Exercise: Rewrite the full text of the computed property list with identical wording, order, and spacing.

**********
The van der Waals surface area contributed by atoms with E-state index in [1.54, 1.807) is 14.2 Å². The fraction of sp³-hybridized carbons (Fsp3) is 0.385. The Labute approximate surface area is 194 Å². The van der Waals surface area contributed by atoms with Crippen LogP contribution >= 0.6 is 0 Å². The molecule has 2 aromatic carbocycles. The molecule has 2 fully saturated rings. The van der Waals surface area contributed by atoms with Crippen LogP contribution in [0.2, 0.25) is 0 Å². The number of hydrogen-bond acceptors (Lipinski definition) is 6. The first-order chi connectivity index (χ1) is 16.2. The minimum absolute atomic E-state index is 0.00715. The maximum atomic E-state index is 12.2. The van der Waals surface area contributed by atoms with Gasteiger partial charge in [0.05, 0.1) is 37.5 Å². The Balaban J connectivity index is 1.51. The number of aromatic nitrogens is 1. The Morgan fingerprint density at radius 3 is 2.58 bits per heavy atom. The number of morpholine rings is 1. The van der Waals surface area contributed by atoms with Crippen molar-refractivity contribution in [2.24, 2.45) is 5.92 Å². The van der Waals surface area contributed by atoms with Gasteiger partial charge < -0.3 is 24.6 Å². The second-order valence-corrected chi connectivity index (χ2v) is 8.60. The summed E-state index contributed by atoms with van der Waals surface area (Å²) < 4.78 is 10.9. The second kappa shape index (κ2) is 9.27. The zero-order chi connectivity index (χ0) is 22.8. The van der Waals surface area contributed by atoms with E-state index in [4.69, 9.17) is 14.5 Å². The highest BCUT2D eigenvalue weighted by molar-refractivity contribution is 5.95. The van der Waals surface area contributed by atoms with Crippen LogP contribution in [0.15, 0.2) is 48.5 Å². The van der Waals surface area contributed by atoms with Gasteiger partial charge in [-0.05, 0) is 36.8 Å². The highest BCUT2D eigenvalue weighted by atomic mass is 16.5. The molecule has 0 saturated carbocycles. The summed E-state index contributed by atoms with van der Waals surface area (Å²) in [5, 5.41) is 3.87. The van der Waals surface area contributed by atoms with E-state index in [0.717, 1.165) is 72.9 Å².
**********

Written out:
The van der Waals surface area contributed by atoms with E-state index in [1.54, 1.807) is 14.2 Å². The fraction of sp³-hybridized carbons (Fsp3) is 0.385. The Labute approximate surface area is 194 Å². The van der Waals surface area contributed by atoms with Crippen LogP contribution >= 0.6 is 0 Å². The molecule has 2 aromatic carbocycles. The molecule has 2 fully saturated rings. The van der Waals surface area contributed by atoms with Crippen LogP contribution in [0.2, 0.25) is 0 Å². The number of hydrogen-bond acceptors (Lipinski definition) is 6. The first-order chi connectivity index (χ1) is 16.2. The minimum absolute atomic E-state index is 0.00715. The maximum atomic E-state index is 12.2. The van der Waals surface area contributed by atoms with Gasteiger partial charge in [0.05, 0.1) is 37.5 Å². The Balaban J connectivity index is 1.51. The number of aromatic nitrogens is 1. The Morgan fingerprint density at radius 3 is 2.58 bits per heavy atom. The number of morpholine rings is 1. The van der Waals surface area contributed by atoms with Crippen molar-refractivity contribution in [2.24, 2.45) is 5.92 Å². The van der Waals surface area contributed by atoms with Gasteiger partial charge < -0.3 is 24.6 Å². The second-order valence-corrected chi connectivity index (χ2v) is 8.60. The summed E-state index contributed by atoms with van der Waals surface area (Å²) < 4.78 is 10.9. The second kappa shape index (κ2) is 9.27. The zero-order chi connectivity index (χ0) is 22.8. The van der Waals surface area contributed by atoms with E-state index in [4.69, 9.17) is 14.5 Å². The highest BCUT2D eigenvalue weighted by molar-refractivity contribution is 5.95. The van der Waals surface area contributed by atoms with Crippen LogP contribution in [0.15, 0.2) is 48.5 Å². The van der Waals surface area contributed by atoms with Gasteiger partial charge in [-0.05, 0) is 36.8 Å². The highest BCUT2D eigenvalue weighted by atomic mass is 16.5. The molecule has 0 saturated carbocycles. The summed E-state index contributed by atoms with van der Waals surface area (Å²) in [5, 5.41) is 3.87. The van der Waals surface area contributed by atoms with E-state index in [0.717, 1.165) is 72.9 Å².